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Bills coaches want to change training staff; front office might not agree

INDIANAPOLIS -- Buffalo Bills coaches want to change the organization's old-school culture, but they seem to be encountering internal resistance.

Key members of the staff have told me they want to update the training staff by replacing long-time head athletic trainer Bud Carpenter, but the front office is reluctant to support a switch.

Within the past few days at the NFL scouting combine, coach Doug Marrone and General Manager Doug Whaley have stressed player health is a top priority for the organization in 2014.

Marrone and Whaley also are said to be highly interested in changing the Bills' this-is-the-way-we've-always-done-it culture.

Carpenter has been a fixture with the Bills. He's entering his 30th season with the team and his 19th as its head trainer.

But the Bills' coaching staff is much younger than Carpenter is. When Carpenter was getting his start with the Bills, most of the current coaches were teenagers.

Sources told me at the NFL scouting combine the coaching staff is weary of Carpenter's old-school methodology. These sources believe Carpenter's "stim and ice" therapy is too outdated for today's athlete.

"Stim and ice" refers to electrical stimulation to the injured area and ice treatments.

The Bills have struggled with injuries previously, although last year was a relatively healthy one.

Still, rookie quarterback EJ Manuel missed eight games (two preseason, six regular season) with three knee injuries.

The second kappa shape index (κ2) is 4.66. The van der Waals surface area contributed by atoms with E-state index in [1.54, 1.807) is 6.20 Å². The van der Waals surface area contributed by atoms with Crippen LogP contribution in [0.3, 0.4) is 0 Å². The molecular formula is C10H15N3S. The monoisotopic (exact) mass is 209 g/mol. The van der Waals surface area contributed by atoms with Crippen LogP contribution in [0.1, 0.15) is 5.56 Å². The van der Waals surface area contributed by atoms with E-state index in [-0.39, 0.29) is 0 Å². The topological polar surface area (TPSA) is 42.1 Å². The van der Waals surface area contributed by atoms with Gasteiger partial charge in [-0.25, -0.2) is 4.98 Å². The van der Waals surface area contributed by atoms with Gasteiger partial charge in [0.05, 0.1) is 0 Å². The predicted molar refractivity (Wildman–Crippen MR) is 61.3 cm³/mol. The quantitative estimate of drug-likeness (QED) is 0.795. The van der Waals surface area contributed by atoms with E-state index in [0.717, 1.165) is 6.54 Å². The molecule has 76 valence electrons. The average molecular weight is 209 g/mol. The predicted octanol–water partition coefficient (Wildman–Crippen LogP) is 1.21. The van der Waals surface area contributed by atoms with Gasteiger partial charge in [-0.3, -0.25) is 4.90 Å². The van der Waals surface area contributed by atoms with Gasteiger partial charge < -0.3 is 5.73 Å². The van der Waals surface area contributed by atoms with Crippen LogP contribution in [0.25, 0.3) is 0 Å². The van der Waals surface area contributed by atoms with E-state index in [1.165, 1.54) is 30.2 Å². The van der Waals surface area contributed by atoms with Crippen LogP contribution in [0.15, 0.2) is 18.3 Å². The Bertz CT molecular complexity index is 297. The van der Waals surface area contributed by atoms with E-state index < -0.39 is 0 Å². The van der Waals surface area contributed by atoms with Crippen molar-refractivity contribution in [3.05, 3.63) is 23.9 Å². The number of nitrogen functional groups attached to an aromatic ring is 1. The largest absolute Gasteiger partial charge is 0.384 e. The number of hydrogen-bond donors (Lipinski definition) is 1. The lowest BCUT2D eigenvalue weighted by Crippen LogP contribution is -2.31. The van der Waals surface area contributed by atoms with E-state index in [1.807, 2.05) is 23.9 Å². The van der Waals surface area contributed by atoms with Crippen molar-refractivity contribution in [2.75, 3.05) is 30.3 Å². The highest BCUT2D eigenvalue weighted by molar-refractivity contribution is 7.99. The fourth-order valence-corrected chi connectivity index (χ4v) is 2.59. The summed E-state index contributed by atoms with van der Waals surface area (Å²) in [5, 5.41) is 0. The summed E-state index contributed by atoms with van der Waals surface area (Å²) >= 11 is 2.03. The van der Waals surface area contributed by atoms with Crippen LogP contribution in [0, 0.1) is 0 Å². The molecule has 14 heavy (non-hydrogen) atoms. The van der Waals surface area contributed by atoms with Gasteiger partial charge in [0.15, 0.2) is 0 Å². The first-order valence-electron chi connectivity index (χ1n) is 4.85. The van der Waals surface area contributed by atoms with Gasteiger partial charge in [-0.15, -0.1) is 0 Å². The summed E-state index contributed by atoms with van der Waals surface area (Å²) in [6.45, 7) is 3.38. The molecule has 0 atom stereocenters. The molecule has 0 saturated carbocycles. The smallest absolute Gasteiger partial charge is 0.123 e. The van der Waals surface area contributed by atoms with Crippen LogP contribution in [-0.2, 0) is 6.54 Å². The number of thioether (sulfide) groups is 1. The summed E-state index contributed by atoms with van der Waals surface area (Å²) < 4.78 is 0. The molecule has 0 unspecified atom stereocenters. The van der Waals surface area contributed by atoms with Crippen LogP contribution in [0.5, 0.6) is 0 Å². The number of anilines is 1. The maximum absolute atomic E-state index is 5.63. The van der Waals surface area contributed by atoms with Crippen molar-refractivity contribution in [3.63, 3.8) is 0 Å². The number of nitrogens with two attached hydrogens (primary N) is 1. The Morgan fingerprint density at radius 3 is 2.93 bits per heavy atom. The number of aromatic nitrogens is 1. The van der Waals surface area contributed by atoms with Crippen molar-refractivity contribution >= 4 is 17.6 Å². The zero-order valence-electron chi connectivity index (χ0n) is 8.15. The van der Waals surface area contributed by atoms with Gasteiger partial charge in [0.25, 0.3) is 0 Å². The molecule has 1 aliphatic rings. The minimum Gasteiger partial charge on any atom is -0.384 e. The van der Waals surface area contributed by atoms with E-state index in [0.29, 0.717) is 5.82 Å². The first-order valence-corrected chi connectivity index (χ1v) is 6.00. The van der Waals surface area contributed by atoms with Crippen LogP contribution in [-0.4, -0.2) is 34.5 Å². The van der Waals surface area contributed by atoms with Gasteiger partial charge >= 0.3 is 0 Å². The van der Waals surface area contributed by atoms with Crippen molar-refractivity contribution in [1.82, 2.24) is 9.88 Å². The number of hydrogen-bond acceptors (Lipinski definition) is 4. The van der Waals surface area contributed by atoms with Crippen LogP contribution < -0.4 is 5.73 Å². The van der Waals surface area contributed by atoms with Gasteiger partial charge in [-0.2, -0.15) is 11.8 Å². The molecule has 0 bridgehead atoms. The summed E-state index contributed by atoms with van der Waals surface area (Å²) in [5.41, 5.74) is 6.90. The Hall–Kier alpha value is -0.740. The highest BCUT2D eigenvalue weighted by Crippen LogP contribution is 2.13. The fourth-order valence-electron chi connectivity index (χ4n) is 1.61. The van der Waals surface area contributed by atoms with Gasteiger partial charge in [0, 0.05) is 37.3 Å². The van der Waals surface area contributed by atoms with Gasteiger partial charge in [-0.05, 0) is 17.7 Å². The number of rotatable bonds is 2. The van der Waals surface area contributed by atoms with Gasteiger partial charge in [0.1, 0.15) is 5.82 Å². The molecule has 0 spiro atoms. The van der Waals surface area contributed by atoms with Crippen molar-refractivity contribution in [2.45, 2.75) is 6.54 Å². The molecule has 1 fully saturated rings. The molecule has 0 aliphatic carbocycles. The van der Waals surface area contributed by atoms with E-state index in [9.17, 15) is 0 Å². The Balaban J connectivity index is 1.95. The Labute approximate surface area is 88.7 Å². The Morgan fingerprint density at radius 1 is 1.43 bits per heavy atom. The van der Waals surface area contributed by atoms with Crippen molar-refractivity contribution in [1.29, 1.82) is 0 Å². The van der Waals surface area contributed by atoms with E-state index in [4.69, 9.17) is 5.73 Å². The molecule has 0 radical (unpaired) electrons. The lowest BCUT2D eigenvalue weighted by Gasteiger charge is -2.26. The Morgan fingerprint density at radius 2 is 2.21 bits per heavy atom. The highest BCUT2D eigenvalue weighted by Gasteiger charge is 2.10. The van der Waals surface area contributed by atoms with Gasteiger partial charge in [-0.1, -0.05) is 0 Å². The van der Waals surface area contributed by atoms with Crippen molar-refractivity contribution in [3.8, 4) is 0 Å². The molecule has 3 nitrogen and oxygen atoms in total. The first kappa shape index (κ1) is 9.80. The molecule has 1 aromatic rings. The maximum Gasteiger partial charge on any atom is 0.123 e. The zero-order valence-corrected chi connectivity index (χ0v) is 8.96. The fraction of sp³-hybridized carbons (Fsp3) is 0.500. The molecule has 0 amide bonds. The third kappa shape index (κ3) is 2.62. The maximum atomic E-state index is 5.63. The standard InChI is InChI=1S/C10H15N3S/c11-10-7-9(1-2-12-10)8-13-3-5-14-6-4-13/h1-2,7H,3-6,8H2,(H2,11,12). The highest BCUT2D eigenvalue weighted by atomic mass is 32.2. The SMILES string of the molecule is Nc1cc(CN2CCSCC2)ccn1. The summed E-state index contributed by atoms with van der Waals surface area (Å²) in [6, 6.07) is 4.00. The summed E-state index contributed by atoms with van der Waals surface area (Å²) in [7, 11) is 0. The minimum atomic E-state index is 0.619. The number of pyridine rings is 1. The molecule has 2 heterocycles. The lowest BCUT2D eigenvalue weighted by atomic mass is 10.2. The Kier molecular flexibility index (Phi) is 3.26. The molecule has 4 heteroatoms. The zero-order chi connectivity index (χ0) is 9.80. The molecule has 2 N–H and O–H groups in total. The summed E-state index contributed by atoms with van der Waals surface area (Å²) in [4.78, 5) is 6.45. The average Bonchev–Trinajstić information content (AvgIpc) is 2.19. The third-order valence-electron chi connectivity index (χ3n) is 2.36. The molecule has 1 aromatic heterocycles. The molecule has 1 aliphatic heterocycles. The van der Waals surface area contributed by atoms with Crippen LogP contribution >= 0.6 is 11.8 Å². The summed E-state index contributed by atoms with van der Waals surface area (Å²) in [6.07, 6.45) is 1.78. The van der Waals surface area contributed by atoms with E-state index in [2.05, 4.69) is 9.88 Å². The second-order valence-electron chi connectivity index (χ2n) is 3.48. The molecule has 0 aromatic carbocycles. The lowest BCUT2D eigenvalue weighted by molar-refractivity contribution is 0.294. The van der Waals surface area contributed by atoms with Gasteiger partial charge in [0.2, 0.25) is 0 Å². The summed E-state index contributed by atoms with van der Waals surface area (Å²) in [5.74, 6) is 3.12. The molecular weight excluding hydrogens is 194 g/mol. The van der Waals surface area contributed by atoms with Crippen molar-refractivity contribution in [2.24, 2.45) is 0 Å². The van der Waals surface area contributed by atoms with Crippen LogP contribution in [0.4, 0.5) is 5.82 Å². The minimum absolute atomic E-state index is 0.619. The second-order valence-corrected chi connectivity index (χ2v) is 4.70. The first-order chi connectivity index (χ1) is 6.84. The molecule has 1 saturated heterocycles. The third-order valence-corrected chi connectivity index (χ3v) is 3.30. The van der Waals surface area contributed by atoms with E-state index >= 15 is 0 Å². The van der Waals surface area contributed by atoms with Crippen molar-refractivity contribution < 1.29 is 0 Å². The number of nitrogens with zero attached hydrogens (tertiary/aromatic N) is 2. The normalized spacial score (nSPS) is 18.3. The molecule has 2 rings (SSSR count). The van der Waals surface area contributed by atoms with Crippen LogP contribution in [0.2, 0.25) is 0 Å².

Marrone declared after the third knee injury that Manuel would start the season finale against the New England Patriots and stated the medical staff told him Manuel would not require surgery.

Manuel did not play against the Patriots and revealed three weeks ago he had another knee surgery.

Marrone and Whaley have indicated the Bills want to make sure Manuel has all the tools he'll need. The Bills have hired additional coaches and have spoken about bolstering his supporting cast.

Running back C.J. Spiller, safety Jairus Byrd and cornerback Stephon Gilmore also dealt with nagging injuries throughout the season.

The Pro Football Athletic Trainers Society honored Carpenter's staff with its annual award in 2007 for its response to tight end Kevin Everett's catastrophic injury, although team orthopedist Andrew Cappuccino and rehab specialists largely were responsible for Everett's recovery.

Prior to joining the Bills in 1985, Carpenter worked for one year with the Boston Bruins and served eight years as SUNY-Fredonia's trainer and intramurals director.

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